The two Mumbai batsmen batted through a quiet phase, Rahane pleasing, compact, assertive while Rohit watchful, correct and cautious. Broad was seen off, and Woakes came back. A short cover stood in front of the wicket. Rahane turned him to the leg for a grace to get into the 40s. At the other end, Moeen was turning his arm over. The bowling lacked tooth, England with lots and lots of runs to play with, was banking on patience and perhaps quick overs to get to the second new ball.

After a commendable show of patience, Rohit danced down the track and lofted Moeen over mid-off for four to bring up the fifty of the partnership. Rahane celebrated it with a disdainful pull off Woakes, past mid-wicket, classy and almost evoking memories of Sachin Tendulkar. The next two balls were outside the off stump, and beat the outside edge as the batsman pushed forward. Rahane got past this tiny phase of unease by driving Woakes past point for three.

Moeen jogged in for his next over and Rahane pushed him to mid-on to sprint across for his 50th run. It also took India to 200. The Indian No 5 has been the most sparkling jewel in the middle order in the series. In the meantime, theoff-spinner followed it up with a long hop and Rohit responded with a mighty pull to the mid-wicket fence. The partnership was growing and at a brisk rate. The enormous pressure was slowly lifting from the batting line up.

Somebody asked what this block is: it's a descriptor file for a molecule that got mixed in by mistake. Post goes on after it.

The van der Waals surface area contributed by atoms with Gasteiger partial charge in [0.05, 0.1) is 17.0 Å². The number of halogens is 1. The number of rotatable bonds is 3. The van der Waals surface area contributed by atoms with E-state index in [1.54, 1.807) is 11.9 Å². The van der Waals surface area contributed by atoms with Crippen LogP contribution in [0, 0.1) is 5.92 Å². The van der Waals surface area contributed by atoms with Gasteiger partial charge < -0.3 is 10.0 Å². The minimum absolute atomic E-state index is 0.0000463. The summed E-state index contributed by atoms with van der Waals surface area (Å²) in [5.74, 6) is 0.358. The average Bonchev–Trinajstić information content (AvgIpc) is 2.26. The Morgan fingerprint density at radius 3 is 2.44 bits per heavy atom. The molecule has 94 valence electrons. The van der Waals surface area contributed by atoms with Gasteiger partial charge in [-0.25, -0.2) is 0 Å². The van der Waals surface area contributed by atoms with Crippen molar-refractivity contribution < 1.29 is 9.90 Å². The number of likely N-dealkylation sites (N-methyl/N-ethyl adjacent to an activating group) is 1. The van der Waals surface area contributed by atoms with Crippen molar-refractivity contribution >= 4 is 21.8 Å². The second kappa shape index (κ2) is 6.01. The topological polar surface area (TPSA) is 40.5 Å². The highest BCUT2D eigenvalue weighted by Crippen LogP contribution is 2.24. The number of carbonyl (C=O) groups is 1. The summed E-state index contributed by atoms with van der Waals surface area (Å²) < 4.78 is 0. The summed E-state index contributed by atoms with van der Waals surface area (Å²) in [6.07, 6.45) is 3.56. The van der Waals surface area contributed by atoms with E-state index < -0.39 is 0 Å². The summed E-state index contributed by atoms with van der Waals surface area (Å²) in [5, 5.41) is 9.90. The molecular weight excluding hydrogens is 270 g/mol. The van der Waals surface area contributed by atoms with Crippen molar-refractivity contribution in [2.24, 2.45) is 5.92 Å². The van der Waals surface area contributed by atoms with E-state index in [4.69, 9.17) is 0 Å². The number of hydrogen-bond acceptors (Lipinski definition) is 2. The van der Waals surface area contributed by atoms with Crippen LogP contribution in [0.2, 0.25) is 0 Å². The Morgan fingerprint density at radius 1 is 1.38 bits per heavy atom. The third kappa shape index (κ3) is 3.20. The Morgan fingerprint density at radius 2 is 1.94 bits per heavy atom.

Woakes did produce the occasional alarm. Rohit played away from his body and inside edged it past the stumps to the fine boundary. And in the next over, there was the celebrated brain freeze raising its inert and ugly head. With a couple of overs to go for tea, Moeen pitched up, the ball innocuous and guileless, and Rohit took a step down the wicket and hit it straight down the throat of Broad at mid-off. The partnership had blossomed to 74 from just 111 deliveries, and was nipped by this atrocious stroke just as it promised many many more. Losing a wicket every hour, many of them generously gifted, remained the trend of the innings. India stood at 214 for five, several miles to go till safety, distance that could have seemed a lot less imposing had wickets not been lost to bouts of carelessness.

Rahane is still there with 52, MS Dhoni has joined him and there are the unpredictable pyrotechnics of Ravindra Jadeja to follow. India will need to bat out of their skins from now on to ensure that England bat again, and more importantly, will have to keep a tight leash on the suicidal impulses.

Complete coverage of India’s tour of England 2014

(Arunabha Sengupta is a cricket historian and Chief Cricket Writer at CricketCountry.He writes about the history and the romance of the game, punctuated often by opinions about modern day cricket, while his post-graduate degree in statistics peeps through in occasional analytical pieces. The author of three novels, he can be followed on Twitter at http://twitter.com/senantix)